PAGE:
Sleep apnea is a serious matter. It could be called another one of the “silent killers” (although those who sleep alongside someone with apnea would usually dispute the silent part…). We typically think that we should go to bed, have a good night’s sleep, and wake up refreshed for the next day. For many people, however, that is not the case.
Nearly 30 million Americans have obstructive sleep apnea, a chronic health problem in which the upper airway collapses during sleep, according to the American Academy of Sleep Medicine (AASM). Not only does it disrupt sleep for the affected individual, leaving them tired and dragging the next day, but it can also affect those in proximity to the sufferer, with similar after-effects. Beyond that though, sleep apnea has a more serious consequence: it can more than double the risk of death due to heart disease for the sufferer!
The big problem lies with not getting enough oxygen into the body when the obstruction is present. Some dealing with sleep apnea may stop breathing regularly throughout the night, and even several times a minute consistently. In an attempt to stay alive, the body may jerk or the person may start choking in an attempt to free up the airways. This will disrupt the sleep patterns and if it happens frequently enough, it never allows the person to get into that restful, stage 4 deep sleep. This leads to the fatigue and mental function decline as both the body and brain have been shorted on receiving adequate oxygen consistently.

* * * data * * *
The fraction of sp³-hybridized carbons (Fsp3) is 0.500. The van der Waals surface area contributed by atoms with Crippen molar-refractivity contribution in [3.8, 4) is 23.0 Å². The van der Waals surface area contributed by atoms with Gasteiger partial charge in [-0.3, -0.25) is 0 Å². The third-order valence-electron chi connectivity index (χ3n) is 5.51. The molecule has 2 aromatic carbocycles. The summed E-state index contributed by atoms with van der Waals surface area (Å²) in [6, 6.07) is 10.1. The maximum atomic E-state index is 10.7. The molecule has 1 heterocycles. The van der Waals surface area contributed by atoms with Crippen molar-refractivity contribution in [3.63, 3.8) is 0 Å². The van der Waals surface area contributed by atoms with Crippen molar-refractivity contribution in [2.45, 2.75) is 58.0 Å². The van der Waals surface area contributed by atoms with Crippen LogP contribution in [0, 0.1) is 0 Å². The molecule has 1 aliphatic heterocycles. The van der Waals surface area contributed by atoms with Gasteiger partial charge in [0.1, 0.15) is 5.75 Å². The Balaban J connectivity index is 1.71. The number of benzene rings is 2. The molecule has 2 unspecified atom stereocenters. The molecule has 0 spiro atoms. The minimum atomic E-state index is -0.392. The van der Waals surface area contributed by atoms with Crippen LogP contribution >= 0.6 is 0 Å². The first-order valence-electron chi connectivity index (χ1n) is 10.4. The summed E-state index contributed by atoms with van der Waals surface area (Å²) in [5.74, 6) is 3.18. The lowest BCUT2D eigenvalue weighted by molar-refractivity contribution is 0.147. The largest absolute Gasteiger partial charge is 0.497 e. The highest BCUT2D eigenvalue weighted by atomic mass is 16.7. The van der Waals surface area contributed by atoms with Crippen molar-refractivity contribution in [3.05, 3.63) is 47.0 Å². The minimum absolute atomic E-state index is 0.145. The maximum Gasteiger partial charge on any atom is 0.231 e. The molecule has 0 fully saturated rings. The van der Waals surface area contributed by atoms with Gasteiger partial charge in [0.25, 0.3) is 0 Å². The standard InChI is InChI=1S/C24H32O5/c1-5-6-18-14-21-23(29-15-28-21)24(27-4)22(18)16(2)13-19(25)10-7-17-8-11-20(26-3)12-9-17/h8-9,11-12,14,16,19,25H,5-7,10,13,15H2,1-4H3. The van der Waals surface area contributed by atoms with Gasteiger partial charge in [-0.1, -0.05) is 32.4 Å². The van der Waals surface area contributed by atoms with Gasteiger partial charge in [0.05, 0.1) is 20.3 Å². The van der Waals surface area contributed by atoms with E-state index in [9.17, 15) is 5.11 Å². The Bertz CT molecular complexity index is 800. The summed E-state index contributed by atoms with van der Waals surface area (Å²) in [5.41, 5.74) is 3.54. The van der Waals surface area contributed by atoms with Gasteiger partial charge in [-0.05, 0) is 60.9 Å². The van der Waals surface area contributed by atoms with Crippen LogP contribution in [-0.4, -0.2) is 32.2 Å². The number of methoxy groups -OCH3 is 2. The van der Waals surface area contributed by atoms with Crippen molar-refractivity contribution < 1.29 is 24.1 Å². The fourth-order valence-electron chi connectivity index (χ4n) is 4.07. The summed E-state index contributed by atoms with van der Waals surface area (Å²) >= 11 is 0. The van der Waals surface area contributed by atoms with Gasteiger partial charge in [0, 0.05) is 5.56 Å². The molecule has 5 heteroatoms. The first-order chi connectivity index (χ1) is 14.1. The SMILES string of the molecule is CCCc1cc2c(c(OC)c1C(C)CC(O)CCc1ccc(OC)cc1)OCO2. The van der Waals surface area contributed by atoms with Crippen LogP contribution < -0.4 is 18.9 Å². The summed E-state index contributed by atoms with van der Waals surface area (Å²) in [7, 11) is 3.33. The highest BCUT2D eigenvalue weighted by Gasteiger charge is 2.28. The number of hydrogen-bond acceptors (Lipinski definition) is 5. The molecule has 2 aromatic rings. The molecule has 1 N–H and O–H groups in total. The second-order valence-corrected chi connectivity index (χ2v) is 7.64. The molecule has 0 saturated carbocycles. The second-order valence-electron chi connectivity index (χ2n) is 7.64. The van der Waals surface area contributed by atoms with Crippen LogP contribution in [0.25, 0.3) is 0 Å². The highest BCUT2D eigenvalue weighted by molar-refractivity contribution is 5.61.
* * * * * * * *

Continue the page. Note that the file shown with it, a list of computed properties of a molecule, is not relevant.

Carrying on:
The AASM points to several major warning signs and risk factors for sleep apnea: snoring, choking or gasping, fatigue, obesity and high blood pressure. Other factors that could also predispose one to apnea are smoking, use of alcohol in the evening, nasal congestion and anything that would inhibit or obstruct the airways. If you’ve been told that you experience snoring, choking or gasping during sleep (because the apnea sufferers are usually not aware that these may be occurring), talk to a medical provider about your risk for sleep apnea.
Untreated sleep apnea increases the odds of several diseases. The acronym HEARTS will help you remember which ones:
- H: Heart failure
- E: Elevated blood pressure
- A: Atrial fibrillation
- R: Resistant hypertension
- T: Type 2 diabetes
- S: Stroke
Once the issue is identified, treatment will center around the cause of the apnea. Some use a CPAP to help ensure they are getting proper oxygenation each night. Losing weight may be beneficial if excess weight is causing the issue. For others it may be clearing up allergies or sinus issues. The important thing is to not let apnea linger, not only for your daily well-being, but also to protect yourself from developing more serious health issues.